Former Alameda CEO Caroline Ellison explains how FTX hid losses, sandbagged lenders

Caroline Ellison’s testimony at Sam Bankman-Fried’s trial spread into a second day, digging deep into the state of crypto trading firm Alameda Research’s faulty balance sheets.

“We were in a bad situation,” Ellison said, referring to the time period between May and June 2022. “[We were] concerned if anyone found out it would all come crashing down.”

At the time, Terra/LUNA collapsed, causing a number of crypto market players to struggle and cryptocurrencies to lose value. The stablecoin’s implosion came months before FTX itself collapsed, an event that was triggered when a balance sheet was leaked by CoinDesk that cast doubt on its solvency. Ellison testified that the balance sheet was one shared with lenders, not the accurate one the company used internally. This means that the balance sheet CoinDesk reported on was also “dishonest” and still “understated true risk” of Alameda and FTX.

Ellison testified that Alameda had to repay crypto lenders like Genesis, who were asking for loans to be repaid. She said FTX customer deposits were used to repay lenders, and when lenders requested balance sheets in mid-June 2022, FTX modified them because “Alameda was in a very bad situation” and didn’t want “[Genesis] to know that.”

But instead of sending truthful balance sheets, showing how much money Alameda “borrowed”  from FTX, they modified it to “make [its] leverage and risk look lower.” This was done at the direction of Bankman-Fried, Ellison said.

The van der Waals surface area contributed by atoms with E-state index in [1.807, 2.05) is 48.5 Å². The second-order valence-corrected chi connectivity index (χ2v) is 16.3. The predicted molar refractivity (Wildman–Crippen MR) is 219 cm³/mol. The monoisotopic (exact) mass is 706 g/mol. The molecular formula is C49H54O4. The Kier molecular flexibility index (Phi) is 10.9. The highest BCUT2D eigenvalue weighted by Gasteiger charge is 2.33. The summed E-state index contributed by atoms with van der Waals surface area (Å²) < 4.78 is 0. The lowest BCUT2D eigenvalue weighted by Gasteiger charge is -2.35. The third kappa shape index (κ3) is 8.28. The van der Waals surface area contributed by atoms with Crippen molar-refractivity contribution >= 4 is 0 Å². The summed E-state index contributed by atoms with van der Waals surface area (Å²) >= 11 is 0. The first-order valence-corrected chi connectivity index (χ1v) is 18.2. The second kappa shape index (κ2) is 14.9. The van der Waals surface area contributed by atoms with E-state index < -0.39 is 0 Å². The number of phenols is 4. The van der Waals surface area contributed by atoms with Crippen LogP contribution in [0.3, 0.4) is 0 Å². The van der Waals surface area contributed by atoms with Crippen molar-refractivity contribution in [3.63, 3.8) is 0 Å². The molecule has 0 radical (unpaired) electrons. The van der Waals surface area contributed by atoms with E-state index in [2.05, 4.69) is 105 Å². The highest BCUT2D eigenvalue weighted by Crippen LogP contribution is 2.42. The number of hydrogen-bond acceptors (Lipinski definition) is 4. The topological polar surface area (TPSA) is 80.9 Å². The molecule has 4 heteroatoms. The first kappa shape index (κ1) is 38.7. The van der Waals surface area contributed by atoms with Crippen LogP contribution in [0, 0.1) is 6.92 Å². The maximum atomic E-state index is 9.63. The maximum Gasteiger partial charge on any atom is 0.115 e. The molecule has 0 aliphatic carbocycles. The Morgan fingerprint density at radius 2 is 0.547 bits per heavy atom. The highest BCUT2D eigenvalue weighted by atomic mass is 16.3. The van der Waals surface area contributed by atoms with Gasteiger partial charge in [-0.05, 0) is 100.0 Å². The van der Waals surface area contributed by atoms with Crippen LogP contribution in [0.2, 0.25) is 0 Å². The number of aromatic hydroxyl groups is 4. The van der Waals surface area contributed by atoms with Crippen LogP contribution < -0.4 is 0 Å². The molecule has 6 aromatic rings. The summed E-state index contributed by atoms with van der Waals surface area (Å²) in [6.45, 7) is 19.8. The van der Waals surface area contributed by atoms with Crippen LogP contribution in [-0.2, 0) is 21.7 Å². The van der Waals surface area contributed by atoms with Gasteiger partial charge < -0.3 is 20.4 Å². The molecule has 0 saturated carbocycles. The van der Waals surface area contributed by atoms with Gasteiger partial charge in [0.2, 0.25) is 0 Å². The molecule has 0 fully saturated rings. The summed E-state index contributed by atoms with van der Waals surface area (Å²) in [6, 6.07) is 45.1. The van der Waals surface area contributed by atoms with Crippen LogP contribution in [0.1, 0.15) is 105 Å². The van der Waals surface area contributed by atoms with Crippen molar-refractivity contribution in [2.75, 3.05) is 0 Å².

She added that this was done for several reasons, one of which was that Alameda didn’t want Genesis to recall all of Alameda’s loans or for the news to spread because it would add concern about the firm.

“I didn’t want to be dishonest but also didn’t want to tell the truth,” Ellison said on the stand.

So she prepared seven balance sheets for Bankman-Fried to review with “alternative ways” of presenting their financial situation to “conceal things” that they “both thought were bad.” These balance sheets were made “to look better to lenders,” Bankman-Fried said at the time, according to Ellison.

At the time in June 2022, Alameda borrowed $9.9 billion from FTX customers, which “made it clear Alameda was in a risky situation,” Ellison said, and would make FTX “look very bad.” It also had open term loans worth $1.8 billion that would have to be paid back at any time a lender reached out to ask for the money back, as well as $2.9 billion in fixed term loans that were “long-term liabilities,” Ellison said.

The company at the time had around $12 billion in liabilities and $3 liquid billion in assets, per Ellison.

In the courtroom, Bankman-Fried’s mother rubbed her eyes, removing her glasses and staring at her son with a fist over her mouth, then back at the monitor showing the government’s evidence of the balance sheet.